Super User is a question and answer site for computer enthusiasts and power users. It's 100% free, no registration required.

Sign up
Here's how it works:
  1. Anybody can ask a question
  2. Anybody can answer
  3. The best answers are voted up and rise to the top

I've got some command which output looks like that:

some_command Current view: username_token1_token2_token3_4_token4_2

How could I parse the "token3_4_token4_2" part out of the string?

share|improve this question
What do you mean with "parse out of the string"? Do you want to remove the token3_4_token4_2 part or do you want to extract it? – speakr Jan 14 '13 at 7:21
up vote 1 down vote accepted

Here it is in Perl:

perl -ne '$_ =~ s/([a-zA-Z0-9]+_){3}//; print $_;'

For example:

% echo "username_token1_token2_token3_4_token4_2" | perl -ne '$_ =~ s/([a-zA-Z0-9]+_){3}//; print $_;'

Works as follows:

Initially the string "username_token1_token2_token3_4_token4_2" is put into the $_ variable.

search and replace


Matches a string_ (i.e. part of the .... above)


Matches 3 of them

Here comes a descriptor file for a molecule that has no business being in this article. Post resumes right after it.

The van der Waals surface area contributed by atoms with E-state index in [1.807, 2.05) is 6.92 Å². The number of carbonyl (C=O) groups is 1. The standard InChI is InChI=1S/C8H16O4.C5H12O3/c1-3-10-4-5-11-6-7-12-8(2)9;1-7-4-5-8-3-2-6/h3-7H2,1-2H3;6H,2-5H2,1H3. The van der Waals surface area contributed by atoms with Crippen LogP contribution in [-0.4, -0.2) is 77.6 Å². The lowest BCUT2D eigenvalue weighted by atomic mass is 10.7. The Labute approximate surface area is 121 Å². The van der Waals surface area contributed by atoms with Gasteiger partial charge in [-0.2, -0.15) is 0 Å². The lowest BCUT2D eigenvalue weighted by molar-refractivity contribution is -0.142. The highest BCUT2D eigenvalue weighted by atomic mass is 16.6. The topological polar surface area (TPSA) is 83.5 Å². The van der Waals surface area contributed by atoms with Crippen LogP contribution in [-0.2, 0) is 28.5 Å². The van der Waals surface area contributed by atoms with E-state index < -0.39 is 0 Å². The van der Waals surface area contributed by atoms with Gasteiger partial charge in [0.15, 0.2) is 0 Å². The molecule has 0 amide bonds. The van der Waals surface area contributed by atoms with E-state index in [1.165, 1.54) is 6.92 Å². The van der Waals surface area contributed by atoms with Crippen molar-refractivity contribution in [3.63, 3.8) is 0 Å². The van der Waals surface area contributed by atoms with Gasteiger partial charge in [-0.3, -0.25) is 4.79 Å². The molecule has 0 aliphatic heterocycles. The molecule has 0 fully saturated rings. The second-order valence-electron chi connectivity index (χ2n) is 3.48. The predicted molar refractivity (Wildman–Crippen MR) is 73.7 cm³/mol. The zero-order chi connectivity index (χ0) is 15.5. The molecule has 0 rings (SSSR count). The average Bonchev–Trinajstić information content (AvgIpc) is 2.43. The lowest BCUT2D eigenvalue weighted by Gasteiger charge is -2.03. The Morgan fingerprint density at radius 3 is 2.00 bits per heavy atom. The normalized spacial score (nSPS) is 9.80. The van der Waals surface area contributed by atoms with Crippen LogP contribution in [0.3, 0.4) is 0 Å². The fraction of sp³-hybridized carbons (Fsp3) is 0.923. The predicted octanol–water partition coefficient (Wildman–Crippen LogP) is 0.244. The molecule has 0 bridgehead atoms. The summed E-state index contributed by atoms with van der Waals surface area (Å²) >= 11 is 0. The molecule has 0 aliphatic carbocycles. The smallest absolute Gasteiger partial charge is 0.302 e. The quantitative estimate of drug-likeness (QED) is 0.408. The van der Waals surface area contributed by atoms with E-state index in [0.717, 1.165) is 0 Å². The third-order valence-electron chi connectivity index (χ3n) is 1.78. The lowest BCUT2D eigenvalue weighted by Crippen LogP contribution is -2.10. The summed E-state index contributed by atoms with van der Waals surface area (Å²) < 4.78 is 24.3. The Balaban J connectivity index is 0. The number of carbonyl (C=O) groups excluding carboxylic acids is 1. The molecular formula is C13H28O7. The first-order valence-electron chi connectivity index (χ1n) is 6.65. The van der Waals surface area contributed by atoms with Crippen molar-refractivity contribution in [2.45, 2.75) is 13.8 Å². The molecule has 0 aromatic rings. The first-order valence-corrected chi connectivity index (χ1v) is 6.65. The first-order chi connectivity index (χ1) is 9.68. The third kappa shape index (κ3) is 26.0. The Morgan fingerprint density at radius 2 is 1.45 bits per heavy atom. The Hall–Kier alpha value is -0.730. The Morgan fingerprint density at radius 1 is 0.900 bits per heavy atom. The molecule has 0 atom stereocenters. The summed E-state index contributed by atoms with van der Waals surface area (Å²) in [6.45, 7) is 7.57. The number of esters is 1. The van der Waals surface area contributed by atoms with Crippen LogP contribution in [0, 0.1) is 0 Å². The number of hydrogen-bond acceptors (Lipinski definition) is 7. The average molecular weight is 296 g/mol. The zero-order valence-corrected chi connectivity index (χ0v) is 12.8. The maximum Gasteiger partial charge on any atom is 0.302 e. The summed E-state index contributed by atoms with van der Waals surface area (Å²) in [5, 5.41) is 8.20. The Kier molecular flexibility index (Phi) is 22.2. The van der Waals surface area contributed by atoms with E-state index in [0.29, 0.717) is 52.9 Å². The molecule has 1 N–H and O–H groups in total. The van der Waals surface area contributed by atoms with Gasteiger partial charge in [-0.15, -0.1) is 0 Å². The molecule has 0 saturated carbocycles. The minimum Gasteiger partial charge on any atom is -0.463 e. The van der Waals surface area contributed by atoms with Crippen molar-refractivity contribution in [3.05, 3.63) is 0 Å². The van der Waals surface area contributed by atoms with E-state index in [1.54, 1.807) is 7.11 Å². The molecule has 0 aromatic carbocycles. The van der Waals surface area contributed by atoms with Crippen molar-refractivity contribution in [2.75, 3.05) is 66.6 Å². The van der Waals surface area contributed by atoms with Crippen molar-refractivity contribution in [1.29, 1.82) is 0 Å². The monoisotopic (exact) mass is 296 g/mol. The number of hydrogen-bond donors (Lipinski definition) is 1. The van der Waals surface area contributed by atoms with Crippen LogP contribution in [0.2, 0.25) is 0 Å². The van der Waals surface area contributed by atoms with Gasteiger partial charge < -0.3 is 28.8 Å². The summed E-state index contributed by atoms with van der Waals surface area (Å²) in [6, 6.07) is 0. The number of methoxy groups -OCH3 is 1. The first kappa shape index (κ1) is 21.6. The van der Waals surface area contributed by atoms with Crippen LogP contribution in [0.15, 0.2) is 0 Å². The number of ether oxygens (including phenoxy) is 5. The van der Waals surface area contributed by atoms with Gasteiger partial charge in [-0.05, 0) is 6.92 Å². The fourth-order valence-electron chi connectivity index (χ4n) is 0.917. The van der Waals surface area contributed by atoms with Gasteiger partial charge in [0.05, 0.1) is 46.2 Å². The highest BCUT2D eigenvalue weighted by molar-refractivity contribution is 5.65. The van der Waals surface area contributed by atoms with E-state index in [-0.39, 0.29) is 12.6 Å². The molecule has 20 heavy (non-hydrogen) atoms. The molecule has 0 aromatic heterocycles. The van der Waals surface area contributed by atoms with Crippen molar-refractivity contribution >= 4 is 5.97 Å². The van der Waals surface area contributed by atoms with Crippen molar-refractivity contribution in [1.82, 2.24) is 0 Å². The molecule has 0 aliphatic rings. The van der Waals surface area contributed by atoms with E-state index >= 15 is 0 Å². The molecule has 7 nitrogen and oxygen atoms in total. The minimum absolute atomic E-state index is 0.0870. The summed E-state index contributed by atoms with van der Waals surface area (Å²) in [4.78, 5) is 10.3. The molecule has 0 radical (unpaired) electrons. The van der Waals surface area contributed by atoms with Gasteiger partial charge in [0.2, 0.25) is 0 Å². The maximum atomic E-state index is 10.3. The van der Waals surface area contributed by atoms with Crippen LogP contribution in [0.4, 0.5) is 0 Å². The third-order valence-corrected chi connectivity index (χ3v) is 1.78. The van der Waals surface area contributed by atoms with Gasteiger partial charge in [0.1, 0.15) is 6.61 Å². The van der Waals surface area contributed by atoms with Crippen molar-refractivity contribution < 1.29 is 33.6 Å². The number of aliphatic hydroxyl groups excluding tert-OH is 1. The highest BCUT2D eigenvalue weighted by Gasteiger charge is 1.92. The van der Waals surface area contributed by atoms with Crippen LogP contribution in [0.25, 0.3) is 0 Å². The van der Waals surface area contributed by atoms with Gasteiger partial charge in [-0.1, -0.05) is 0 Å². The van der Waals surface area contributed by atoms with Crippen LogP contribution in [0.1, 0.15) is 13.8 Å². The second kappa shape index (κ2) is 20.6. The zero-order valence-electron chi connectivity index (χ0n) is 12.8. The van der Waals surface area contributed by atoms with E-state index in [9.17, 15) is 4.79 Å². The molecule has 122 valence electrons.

replaces them with nothing (i.e. deletes)


print what's left of $_

print $_
share|improve this answer
sed 's/^[^:]*:[^_]*_[^_]*_[^_]*_//'
share|improve this answer

some solutions:

awk -F_ '{ print $5"_"$6"_"$7"_"$8 }'


awk '{ print gensub("^.*_([^_]+_[^_]+_[^_]+_[^_]+)$", "\\1", "g") }'


awk '{ if (match($0, "_([^_]+_[^_]+_[^_]+_[^_]+)$", a)) print a[1] }'
share|improve this answer

Just using bash:

alias some_command='echo "some_command Current view: username_token1_token2_token3_4_token4_2"'

read a b c < <(some_command)
token=$(IFS=_; set -- $c; shift 3; echo "$*")
echo $token



I used a process substitution to redirect the output of the command into the read statement. If I were to have used a pipe, then the read would have occurred in a subshell and the $c variable would not have existed in the parent shell.

share|improve this answer

Your Answer


By posting your answer, you agree to the privacy policy and terms of service.

Not the answer you're looking for? Browse other questions tagged or ask your own question.